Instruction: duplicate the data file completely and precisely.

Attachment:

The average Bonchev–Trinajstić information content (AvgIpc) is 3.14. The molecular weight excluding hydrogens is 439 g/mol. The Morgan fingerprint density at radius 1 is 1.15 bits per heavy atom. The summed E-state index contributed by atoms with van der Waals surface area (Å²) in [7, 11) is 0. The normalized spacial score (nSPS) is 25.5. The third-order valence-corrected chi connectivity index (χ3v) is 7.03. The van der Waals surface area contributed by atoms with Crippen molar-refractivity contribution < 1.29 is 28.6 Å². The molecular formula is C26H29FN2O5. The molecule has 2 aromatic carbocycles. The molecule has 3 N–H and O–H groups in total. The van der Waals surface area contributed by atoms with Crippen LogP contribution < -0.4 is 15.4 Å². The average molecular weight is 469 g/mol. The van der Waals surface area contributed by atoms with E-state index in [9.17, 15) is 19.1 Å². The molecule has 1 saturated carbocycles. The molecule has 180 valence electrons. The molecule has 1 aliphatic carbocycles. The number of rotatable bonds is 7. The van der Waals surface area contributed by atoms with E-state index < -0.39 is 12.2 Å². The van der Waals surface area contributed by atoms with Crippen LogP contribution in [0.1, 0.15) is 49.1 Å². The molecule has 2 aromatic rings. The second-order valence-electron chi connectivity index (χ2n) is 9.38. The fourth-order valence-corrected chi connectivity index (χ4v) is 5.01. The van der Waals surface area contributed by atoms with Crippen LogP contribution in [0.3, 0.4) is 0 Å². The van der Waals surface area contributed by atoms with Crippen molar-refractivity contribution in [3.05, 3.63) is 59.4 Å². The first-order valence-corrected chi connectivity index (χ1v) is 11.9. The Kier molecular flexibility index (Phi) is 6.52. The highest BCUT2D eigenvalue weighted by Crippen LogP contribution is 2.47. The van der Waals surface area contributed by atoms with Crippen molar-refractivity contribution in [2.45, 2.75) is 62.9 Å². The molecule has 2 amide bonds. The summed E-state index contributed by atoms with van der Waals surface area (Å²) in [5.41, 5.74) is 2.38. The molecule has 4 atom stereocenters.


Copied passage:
The average Bonchev–Trinajstić information content (AvgIpc) is 3.14. The molecular weight excluding hydrogens is 439 g/mol. The Morgan fingerprint density at radius 1 is 1.15 bits per heavy atom. The summed E-state index contributed by atoms with van der Waals surface area (Å²) in [7, 11) is 0. The normalized spacial score (nSPS) is 25.5. The third-order valence-corrected chi connectivity index (χ3v) is 7.03. The van der Waals surface area contributed by atoms with Crippen molar-refractivity contribution < 1.29 is 28.6 Å². The molecular formula is C26H29FN2O5. The molecule has 2 aromatic carbocycles. The molecule has 3 N–H and O–H groups in total. The van der Waals surface area contributed by atoms with Crippen LogP contribution < -0.4 is 15.4 Å². The average molecular weight is 469 g/mol. The van der Waals surface area contributed by atoms with E-state index in [9.17, 15) is 19.1 Å². The molecule has 1 saturated carbocycles. The molecule has 180 valence electrons. The molecule has 1 aliphatic carbocycles. The number of rotatable bonds is 7. The van der Waals surface area contributed by atoms with E-state index < -0.39 is 12.2 Å². The van der Waals surface area contributed by atoms with Crippen LogP contribution in [0.1, 0.15) is 49.1 Å². The molecule has 2 aromatic rings. The second-order valence-electron chi connectivity index (χ2n) is 9.38. The fourth-order valence-corrected chi connectivity index (χ4v) is 5.01. The van der Waals surface area contributed by atoms with Crippen LogP contribution in [0.3, 0.4) is 0 Å². The van der Waals surface area contributed by atoms with Crippen molar-refractivity contribution in [3.05, 3.63) is 59.4 Å². The first-order valence-corrected chi connectivity index (χ1v) is 11.9. The Kier molecular flexibility index (Phi) is 6.52. The highest BCUT2D eigenvalue weighted by Crippen LogP contribution is 2.47. The van der Waals surface area contributed by atoms with Crippen molar-refractivity contribution in [2.45, 2.75) is 62.9 Å². The molecule has 2 amide bonds. The summed E-state index contributed by atoms with van der Waals surface area (Å²) in [5.41, 5.74) is 2.38. The molecule has 4 atom stereocenters.